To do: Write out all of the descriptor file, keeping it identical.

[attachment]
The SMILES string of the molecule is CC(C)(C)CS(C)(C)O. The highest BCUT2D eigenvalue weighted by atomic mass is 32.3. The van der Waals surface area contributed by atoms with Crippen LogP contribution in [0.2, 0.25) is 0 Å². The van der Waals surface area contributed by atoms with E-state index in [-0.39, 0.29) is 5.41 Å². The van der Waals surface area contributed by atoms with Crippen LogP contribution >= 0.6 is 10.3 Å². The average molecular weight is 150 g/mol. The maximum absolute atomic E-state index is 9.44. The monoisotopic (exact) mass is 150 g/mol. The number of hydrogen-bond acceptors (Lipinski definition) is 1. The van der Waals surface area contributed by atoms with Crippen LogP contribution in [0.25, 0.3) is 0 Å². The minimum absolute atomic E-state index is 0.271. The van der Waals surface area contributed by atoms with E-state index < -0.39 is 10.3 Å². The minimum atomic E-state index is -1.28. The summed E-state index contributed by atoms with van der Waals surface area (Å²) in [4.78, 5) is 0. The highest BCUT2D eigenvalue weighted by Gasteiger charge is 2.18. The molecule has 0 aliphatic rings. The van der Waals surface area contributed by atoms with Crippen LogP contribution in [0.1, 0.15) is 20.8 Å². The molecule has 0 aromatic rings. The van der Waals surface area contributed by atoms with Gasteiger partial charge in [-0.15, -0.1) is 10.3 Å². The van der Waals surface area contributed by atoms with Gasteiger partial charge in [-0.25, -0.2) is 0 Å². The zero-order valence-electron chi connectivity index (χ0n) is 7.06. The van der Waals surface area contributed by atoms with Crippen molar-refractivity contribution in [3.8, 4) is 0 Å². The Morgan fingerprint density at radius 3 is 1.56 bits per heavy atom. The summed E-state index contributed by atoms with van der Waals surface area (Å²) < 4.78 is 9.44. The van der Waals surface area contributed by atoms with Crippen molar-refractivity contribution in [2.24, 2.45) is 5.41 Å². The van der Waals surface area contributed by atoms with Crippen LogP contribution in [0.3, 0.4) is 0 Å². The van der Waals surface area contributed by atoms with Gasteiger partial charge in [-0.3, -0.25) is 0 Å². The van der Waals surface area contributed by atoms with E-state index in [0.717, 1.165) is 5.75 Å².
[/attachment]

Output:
The SMILES string of the molecule is CC(C)(C)CS(C)(C)O. The highest BCUT2D eigenvalue weighted by atomic mass is 32.3. The van der Waals surface area contributed by atoms with Crippen LogP contribution in [0.2, 0.25) is 0 Å². The van der Waals surface area contributed by atoms with E-state index in [-0.39, 0.29) is 5.41 Å². The van der Waals surface area contributed by atoms with Crippen LogP contribution >= 0.6 is 10.3 Å². The average molecular weight is 150 g/mol. The maximum absolute atomic E-state index is 9.44. The monoisotopic (exact) mass is 150 g/mol. The number of hydrogen-bond acceptors (Lipinski definition) is 1. The van der Waals surface area contributed by atoms with Crippen LogP contribution in [0.25, 0.3) is 0 Å². The minimum absolute atomic E-state index is 0.271. The van der Waals surface area contributed by atoms with E-state index < -0.39 is 10.3 Å². The minimum atomic E-state index is -1.28. The summed E-state index contributed by atoms with van der Waals surface area (Å²) in [4.78, 5) is 0. The highest BCUT2D eigenvalue weighted by Gasteiger charge is 2.18. The molecule has 0 aliphatic rings. The van der Waals surface area contributed by atoms with Crippen LogP contribution in [0.1, 0.15) is 20.8 Å². The molecule has 0 aromatic rings. The van der Waals surface area contributed by atoms with Gasteiger partial charge in [-0.15, -0.1) is 10.3 Å². The van der Waals surface area contributed by atoms with Gasteiger partial charge in [-0.25, -0.2) is 0 Å². The zero-order valence-electron chi connectivity index (χ0n) is 7.06. The van der Waals surface area contributed by atoms with Crippen molar-refractivity contribution in [3.8, 4) is 0 Å². The Morgan fingerprint density at radius 3 is 1.56 bits per heavy atom. The summed E-state index contributed by atoms with van der Waals surface area (Å²) < 4.78 is 9.44. The van der Waals surface area contributed by atoms with Crippen molar-refractivity contribution in [2.24, 2.45) is 5.41 Å². The van der Waals surface area contributed by atoms with Crippen LogP contribution in [0.3, 0.4) is 0 Å². The van der Waals surface area contributed by atoms with Gasteiger partial charge in [-0.3, -0.25) is 0 Å². The van der Waals surface area contributed by atoms with E-state index in [0.717, 1.165) is 5.75 Å².